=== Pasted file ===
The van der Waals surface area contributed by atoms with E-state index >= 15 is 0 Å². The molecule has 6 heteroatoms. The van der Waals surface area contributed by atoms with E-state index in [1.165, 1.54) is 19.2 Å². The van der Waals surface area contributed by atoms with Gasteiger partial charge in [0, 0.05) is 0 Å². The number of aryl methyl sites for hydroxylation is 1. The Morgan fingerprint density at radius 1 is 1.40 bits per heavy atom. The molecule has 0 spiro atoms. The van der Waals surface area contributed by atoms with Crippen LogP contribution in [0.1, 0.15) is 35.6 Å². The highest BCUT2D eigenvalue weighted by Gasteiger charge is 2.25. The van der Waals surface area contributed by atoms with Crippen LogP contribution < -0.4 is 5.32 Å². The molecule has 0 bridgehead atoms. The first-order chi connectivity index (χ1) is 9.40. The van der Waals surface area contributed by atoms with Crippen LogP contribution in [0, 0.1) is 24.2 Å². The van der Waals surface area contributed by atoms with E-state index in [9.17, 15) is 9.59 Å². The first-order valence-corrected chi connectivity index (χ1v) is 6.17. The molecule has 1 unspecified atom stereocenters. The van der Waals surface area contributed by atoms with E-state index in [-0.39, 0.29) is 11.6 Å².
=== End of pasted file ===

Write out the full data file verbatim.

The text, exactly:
The van der Waals surface area contributed by atoms with E-state index >= 15 is 0 Å². The molecule has 6 heteroatoms. The van der Waals surface area contributed by atoms with E-state index in [1.165, 1.54) is 19.2 Å². The van der Waals surface area contributed by atoms with Gasteiger partial charge in [0, 0.05) is 0 Å². The number of aryl methyl sites for hydroxylation is 1. The Morgan fingerprint density at radius 1 is 1.40 bits per heavy atom. The molecule has 0 spiro atoms. The van der Waals surface area contributed by atoms with Crippen LogP contribution in [0.1, 0.15) is 35.6 Å². The highest BCUT2D eigenvalue weighted by Gasteiger charge is 2.25. The van der Waals surface area contributed by atoms with Crippen LogP contribution < -0.4 is 5.32 Å². The molecule has 0 bridgehead atoms. The first-order chi connectivity index (χ1) is 9.40. The van der Waals surface area contributed by atoms with Crippen LogP contribution in [0, 0.1) is 24.2 Å². The van der Waals surface area contributed by atoms with E-state index in [9.17, 15) is 9.59 Å². The first-order valence-corrected chi connectivity index (χ1v) is 6.17. The molecule has 1 unspecified atom stereocenters. The van der Waals surface area contributed by atoms with E-state index in [-0.39, 0.29) is 11.6 Å².